NEW YORK (PRWEB) – Despite its absence on the average wine list in the United States, Pla de Bages represents a most interesting story of resilience in the wine world.
Located north-west of lively Barcelona, Pla de Bages stretches on 1230 acres across two fluvial valleys shaped by the Llobregat and the Cardener rivers. The region has been associated with wine production from the very beginning inasmuch as to be named after Bacchus, the Greek god of wine. Pla de Bages means Plain of Bacchus and conjures up the image of a land dotted with vineyards. Wine production already flourished under Roman domination, as witnessed by the architecture of rural villas and pottery remains from the 2nd-century, one vase bearing the noun vinum, wine in Latin. In the following centuries the popularity of the region would only grow, reaching its peak in the 19th century.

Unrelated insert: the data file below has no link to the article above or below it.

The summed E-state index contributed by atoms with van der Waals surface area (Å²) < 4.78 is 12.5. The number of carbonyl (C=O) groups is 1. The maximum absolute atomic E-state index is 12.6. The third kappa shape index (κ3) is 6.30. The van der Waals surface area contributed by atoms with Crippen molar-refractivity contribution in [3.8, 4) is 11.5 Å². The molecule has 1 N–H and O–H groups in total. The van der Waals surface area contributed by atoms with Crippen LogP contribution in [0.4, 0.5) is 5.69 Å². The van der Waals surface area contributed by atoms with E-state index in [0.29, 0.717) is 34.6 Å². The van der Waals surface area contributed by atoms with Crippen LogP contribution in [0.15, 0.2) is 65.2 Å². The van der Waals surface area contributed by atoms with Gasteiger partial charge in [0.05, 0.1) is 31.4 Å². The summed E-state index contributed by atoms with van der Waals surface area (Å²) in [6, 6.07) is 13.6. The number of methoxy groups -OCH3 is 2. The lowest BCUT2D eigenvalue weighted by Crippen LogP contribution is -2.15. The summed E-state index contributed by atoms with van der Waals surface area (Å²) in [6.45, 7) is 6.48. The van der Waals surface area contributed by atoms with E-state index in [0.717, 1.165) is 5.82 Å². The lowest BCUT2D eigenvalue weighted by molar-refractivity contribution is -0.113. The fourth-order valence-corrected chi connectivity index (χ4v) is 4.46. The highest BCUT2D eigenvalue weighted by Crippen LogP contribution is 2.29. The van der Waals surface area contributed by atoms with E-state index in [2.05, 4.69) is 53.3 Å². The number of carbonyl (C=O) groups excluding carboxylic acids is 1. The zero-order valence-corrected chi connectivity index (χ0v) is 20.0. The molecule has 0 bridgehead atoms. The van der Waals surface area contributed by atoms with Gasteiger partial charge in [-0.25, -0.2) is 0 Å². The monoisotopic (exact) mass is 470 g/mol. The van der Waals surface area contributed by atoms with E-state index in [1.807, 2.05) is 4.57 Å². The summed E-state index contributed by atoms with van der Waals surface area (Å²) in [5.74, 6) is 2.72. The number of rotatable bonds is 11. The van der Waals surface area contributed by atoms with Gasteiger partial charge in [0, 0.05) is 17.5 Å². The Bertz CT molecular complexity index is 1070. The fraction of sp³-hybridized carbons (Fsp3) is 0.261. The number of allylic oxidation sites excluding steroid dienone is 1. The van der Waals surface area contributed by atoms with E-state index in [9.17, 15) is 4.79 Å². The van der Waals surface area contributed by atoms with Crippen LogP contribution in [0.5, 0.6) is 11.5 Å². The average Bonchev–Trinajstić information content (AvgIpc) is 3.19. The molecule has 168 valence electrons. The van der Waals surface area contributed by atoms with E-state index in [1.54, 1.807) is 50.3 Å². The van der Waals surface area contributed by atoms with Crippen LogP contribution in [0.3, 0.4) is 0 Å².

Its gilded epoch expanded between 1860 and 1890 when Pla de Bages became Catalonia’s most productive wine region, supplying Barcelona’s market as well as France, already experiencing the drama of Phylloxera and craving for quality wine. Unfortunately, by the end of the century the pest had also reached Pla de Bages dragging the region into obscurity.
Despite the odds, today Pla de Bages still produces attention worthy wines, some from varieties not often found elsewhere, thanks to the determination of a small group of obstinate producers who have resisted the temptation to abandon the valley and move to the city for a safer earning. This bunch of families have embraced innovation as a way to enhance the regional great potential, nowadays almost forgotten by human memory. Clay and calcareous soils, together with the local microclimate, low amount of rain and the noticeable diurnal range, allow grapes to thrive. Made from Picapoll Blanc and Macabeo varieties, white wines are savoury and fresh, whereas from Sumoll and Garnacha grapes red wines gain intense fruity aromas and a high drinkability. The quality-driven efforts of the local wineries, amounting nowadays to fifteen brands, resulted in Pla de Bages gaining DO status in 1995 and, most importantly, revived a long tradition which would otherwise have been lost.